In 2003 the music world was shocked and awed by the self-titled debut release by A.R.E. Weapons. Having been discovered by Pulp’s Jarvis Cocker, A.R.E. Weapons made one of the greatest albums of that year that remained under the radar for the most part. The album was loud, noisy, grimy, and confrontational, held together by a fiery blend of raucous electro and abrasive punk mannerisms. The band suffered a devastating blow the following year when guitarist Ryan Noel died from a heroin overdose and their synth man Tom split. He was then replaced by actress Chloe Sevigny’s brother Paul, who was also the bands manager. However, this time around on their second album, A.R.E. Weapons have taken a dive so deep that would earn them gold medals if they were Olympic uhhh…divers. Free in the Streets is an album that one would be hard pressed to give away free in the streets.
“These Tears” is not all that it could be, due to the fact that it is like eating a Big Mac without the special sauce. And we all know that the special sauce is what makes a Big Mac. The album does briefly, and I emphasize briefly, rise to the occasion on “Doghouse” with its Einsturzende Neubaten-like industrial churning. After that the listener’s expectation of being captivated is sunk as the group chokes with “Push `Em Back,” a track that sounds like something Ian Astbury would have scrapped back in the eighties from notions of deep regret.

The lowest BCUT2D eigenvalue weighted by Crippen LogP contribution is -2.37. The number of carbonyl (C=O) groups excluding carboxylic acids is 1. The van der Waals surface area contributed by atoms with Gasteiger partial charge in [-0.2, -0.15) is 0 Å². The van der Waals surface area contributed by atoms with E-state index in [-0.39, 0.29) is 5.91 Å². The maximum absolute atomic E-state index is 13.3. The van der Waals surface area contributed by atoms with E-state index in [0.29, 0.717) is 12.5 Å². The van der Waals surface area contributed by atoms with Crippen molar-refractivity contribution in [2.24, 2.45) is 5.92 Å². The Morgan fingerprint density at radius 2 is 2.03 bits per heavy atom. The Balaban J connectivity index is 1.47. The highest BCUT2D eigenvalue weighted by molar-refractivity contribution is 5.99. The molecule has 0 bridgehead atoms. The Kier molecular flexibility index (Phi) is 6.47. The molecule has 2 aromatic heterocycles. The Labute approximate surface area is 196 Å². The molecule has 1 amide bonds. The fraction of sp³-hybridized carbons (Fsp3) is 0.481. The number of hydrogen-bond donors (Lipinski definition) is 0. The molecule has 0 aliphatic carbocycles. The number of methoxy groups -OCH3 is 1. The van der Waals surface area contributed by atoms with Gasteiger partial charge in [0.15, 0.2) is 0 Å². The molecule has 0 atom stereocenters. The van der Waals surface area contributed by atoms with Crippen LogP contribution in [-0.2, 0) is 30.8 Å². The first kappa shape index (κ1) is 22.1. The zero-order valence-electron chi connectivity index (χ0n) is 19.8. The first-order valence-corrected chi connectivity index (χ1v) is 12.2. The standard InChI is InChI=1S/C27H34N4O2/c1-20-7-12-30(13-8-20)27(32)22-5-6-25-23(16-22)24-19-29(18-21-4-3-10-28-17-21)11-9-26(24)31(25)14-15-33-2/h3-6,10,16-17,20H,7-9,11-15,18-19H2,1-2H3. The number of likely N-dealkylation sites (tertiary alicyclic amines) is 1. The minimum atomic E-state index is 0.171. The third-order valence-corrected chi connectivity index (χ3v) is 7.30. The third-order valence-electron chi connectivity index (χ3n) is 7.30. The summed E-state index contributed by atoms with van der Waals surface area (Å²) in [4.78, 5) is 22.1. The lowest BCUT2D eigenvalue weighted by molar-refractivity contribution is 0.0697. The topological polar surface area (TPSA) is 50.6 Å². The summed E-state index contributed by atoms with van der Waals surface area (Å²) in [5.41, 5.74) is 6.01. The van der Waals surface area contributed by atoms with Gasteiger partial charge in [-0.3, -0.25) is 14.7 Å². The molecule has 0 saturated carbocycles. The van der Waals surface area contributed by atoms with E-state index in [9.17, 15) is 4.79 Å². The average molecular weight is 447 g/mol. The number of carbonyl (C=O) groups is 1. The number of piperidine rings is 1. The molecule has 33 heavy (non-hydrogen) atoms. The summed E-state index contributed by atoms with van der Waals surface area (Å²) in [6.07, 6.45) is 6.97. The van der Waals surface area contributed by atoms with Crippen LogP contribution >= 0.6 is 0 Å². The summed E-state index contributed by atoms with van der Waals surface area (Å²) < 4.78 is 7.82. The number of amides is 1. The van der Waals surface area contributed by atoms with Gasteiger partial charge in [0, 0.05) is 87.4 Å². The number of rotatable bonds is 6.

“Hardcase” is a train wreck as is the cold shoulder disco in “Weakest Ones” and the sorry stab that A.R.E. Weapons takes at Krautrock on “Last Cigarette.” “Reggie” and “Who Rules the Waterfront” are palatable as they evoke the old Suicide atmosphere that A.R.E. Weapons fueled on their previous release but once again a speck of hope is crushed on the Oi-punk driven “F.K.F.” and with “In the Night,” which shows Brian McPeck ranting like a derelict on a downtown street corner at 3AM.
Free in the Streets is more of a disappointment than it is an atrocity, because A.R.E. Weapons’ eponymous debut showed them as having the potential to bloom into a truly awesome band. It leaves the listener scratching his head, asking himself “What the fuck happened?” Free in the Streets etches a huge question mark upon the prospects that this once up-and-coming band had for the future.
Albums to get instead:
Big Black – Songs About Fucking
Controlled Bleeding – Hog Floor
Icarus Line – Penance Soiree